Before one get rid of delusion and fetters of wrong view, it is a given that there will be tendency to err. It takes a Buddha to point us the right path. Do you honestly think that ordinary Joe Brown can verify deap and supramundane truths very quickly all on his own guidance? More likely he will see what he wants to see, and understand what he wants to understand. The veil of delusion is so strong, that most of the time, most people don't know that they are deluded. It takes an outside help to show them Awakened perspective.
It is not about verifying "deep and supramundane truths very quickly all on his own guidance." First of all it is about puting the teachings into practice, and one may have an experienced teacher to help, but ultimately is is the teachings - Dhamma which are Dhamma - that are our guide. Once we start with puting the teachings into practice, sila and the cultivation of mindfulness and concentration, we can see the postive things the teachings are talking about step by step we will be able to verify that the Way truly leads to the goal.
This being is bound to samsara, kamma is his means for going beyond.
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Re: Suicide and Euthanasia according to Theravada

Postby Alex123 » Wed Nov 03, 2010 11:00 pm

clw_uk wrote:Why all this argument over what the Buddha did or didn't do when he was dying. If we are being honest its not 100% that the guy even lived. Its the teaching that matters
:group:


If He didn't really live, and if He wasn't someone extraordinary, and considering dozens of spiritual traditions - then why follow His teachings at all? If one doesn't accept certain things because one knows better (that which I don't believe, is all hagiography!), then why study Buddha's teaching at all?


And How do you know (unless you've had extraordinary, supramundane insights) that 4NT are true? Maybe it was sour-grapes ramblings of someone living in 5th Century BC, India in deep poverty and talking about how desire and material goods are bad...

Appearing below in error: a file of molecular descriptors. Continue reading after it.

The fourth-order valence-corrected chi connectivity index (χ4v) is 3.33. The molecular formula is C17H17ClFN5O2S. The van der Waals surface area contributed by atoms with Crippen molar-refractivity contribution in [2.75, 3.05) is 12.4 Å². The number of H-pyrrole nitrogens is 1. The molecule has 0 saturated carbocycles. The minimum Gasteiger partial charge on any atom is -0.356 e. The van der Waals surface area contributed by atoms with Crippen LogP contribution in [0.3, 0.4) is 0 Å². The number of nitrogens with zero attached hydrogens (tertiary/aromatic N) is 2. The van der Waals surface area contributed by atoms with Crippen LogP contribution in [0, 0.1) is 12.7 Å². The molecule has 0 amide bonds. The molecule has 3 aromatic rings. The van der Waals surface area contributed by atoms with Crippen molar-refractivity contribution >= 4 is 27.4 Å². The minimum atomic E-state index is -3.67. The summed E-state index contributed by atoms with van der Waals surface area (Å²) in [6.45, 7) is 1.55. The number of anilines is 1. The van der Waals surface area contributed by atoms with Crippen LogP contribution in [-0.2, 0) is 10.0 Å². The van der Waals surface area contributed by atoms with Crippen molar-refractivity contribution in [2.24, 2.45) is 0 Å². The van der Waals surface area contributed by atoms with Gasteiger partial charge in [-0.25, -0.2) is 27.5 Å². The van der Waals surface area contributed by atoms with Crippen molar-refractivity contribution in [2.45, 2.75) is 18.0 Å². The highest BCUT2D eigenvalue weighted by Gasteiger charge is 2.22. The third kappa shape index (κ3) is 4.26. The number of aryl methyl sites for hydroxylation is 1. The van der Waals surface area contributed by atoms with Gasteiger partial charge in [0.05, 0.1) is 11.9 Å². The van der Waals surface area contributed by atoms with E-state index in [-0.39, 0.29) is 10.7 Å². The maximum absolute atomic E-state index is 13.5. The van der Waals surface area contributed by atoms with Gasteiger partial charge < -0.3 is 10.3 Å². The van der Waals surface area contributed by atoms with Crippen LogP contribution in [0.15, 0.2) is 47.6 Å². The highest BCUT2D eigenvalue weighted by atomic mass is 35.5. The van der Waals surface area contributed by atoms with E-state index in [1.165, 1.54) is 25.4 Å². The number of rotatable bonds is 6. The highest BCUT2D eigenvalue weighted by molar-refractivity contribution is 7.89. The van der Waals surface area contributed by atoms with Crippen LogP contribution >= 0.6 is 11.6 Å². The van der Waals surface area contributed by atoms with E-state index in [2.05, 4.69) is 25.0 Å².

I hope that you see where skepticism and undue importance given to ones own views & experiences, can lead. I take it as a given that an ordinary person can make incorrect choices and is under delusion.
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Re: Suicide and Euthanasia according to Theravada

Postby tiltbillings » Wed Nov 03, 2010 11:02 pm

Alex123 wrote: And How do you know (unless you've had extraordinary, supramundane insights) that 4NT are true?
Do you know if the Four Noble Truths are true?
This being is bound to samsara, kamma is his means for going beyond.
SN I, 38.

Ar scáth a chéile a mhaireas na daoine.
People live in one another’s shelter.

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Re: Suicide and Euthanasia according to Theravada

Postby Alex123 » Wed Nov 03, 2010 11:05 pm

tiltbillings wrote:
Alex123 wrote: And How do you know (unless you've had extraordinary, supramundane insights) that 4NT are true?
Do you know if the Four Noble Truths are true?


I'd rather not answer that personal question. Please keep the discussion impersonal.
Last edited by Alex123 on Wed Nov 03, 2010 11:06 pm, edited 1 time in total.
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Re: Suicide and Euthanasia according to Theravada

Postby clw_uk » Wed Nov 03, 2010 11:06 pm

If He didn't really live, and if He wasn't someone extraordinary, and considering dozens of spiritual traditions - then why follow His teachings at all? If one doesn't accept certain things because one knows better (that which I don't believe, is all hagiography!), then why study Buddha's teaching at all?


I have confirmed confidence (not blind faith). The four noble truths made logical sense to me and answered some deep questions. I then began to practice and steadily I can see the truth of them more and more. I follow the Dhamma because it leads to less dukkha in my life. All this without a bit of worry if the guy actually lived or not and without worrying if his "powers" are real or if he magically killed himself or not


And How do you know (unless you've had extraordinary, supramundane insights) that 4NT are true? Maybe it was sour-grapes ramblings of someone living in 5th Century BC, India in deep poverty and talking about how desire and material goods are bad...


Right View is a continual development until it leads to complete understanding. Its not black and white, not knowing then bang you suddenly know. The Buddha taught a gradual path, a gradual awakening. As I said above, when I first read them they struck me so I began to practice and since then I have had steady (sometimes slow) insights into them, which has lead to less dukkha


Think about it. If the four noble truths had to be taken on faith alone and they weren't centered around a gradual understanding, then we wouldnt know that there is Dukkha. We would just believe there is, yet we all know there is dukkha